Sleep Apnea Causes Constant Tiredness
January 29, 2013
Untreated OSA (obstructive sleep apnea) has been linked to high blood pressure, heart attacks, strokes, car accidents, work-related accidents and depression. According to the American Sleep Association, OSA affects more than 12 million Americans.
The Food and Drug Administration regulates the safety and effectiveness of devices, including the device most often used to treat OSA—the Continuous Positive Airway Pressure machine, commonly known as CPAP.
Sleep Apnea and Tiredness
The Greek word “apnea” literally means “without breath.” With sleep apnea, your breathing pauses multiple times during sleep. The pauses can last from a few seconds to minutes and can occur 30 times or more an hour. Sometimes when you start breathing again, you make a loud snort or choking sound.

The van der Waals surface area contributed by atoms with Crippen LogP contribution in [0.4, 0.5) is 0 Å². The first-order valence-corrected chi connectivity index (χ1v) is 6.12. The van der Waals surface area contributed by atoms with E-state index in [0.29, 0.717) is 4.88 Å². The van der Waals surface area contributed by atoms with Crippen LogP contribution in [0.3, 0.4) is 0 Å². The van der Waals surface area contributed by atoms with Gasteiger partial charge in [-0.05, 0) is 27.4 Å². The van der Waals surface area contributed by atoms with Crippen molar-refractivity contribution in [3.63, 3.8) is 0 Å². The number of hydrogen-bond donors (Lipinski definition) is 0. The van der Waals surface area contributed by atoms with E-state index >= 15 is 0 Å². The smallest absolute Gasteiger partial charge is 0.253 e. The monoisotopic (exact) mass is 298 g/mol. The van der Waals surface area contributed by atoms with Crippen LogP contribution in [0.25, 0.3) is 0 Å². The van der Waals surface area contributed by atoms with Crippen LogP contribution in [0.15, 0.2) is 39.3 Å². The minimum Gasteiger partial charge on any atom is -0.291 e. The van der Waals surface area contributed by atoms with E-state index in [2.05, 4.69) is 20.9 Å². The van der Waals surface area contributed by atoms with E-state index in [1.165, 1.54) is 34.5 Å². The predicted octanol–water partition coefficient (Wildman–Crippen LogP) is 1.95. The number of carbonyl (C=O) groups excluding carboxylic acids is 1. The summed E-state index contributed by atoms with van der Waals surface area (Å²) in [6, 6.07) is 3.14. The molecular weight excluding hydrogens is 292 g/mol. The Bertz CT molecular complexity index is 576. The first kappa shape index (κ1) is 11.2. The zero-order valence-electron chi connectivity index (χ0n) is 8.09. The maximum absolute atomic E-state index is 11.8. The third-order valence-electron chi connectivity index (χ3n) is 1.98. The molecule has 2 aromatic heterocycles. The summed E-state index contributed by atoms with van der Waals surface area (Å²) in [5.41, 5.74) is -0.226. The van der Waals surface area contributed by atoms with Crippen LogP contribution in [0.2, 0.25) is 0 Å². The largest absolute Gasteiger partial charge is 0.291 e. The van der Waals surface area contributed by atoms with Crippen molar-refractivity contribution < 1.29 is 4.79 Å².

Obstructive sleep apnea, the most common type, is caused by a blockage of the airway, usually when the soft tissue in the back of the throat collapses. The less common form, central sleep apnea, happens if the area of your brain that controls breathing doesn’t send the correct signals to your breathing muscles.
According to Eric Mann, M.D., Ph.D., deputy director of FDA’s Division of Ophthalmic, Neurological, and Ear, Nose and Throat Devices, you may be unaware of these events since they happen while you’re sleeping.
Because you partially wake up when your breathing pauses, your sleep is interrupted, and you often feel tired and irritable the next day.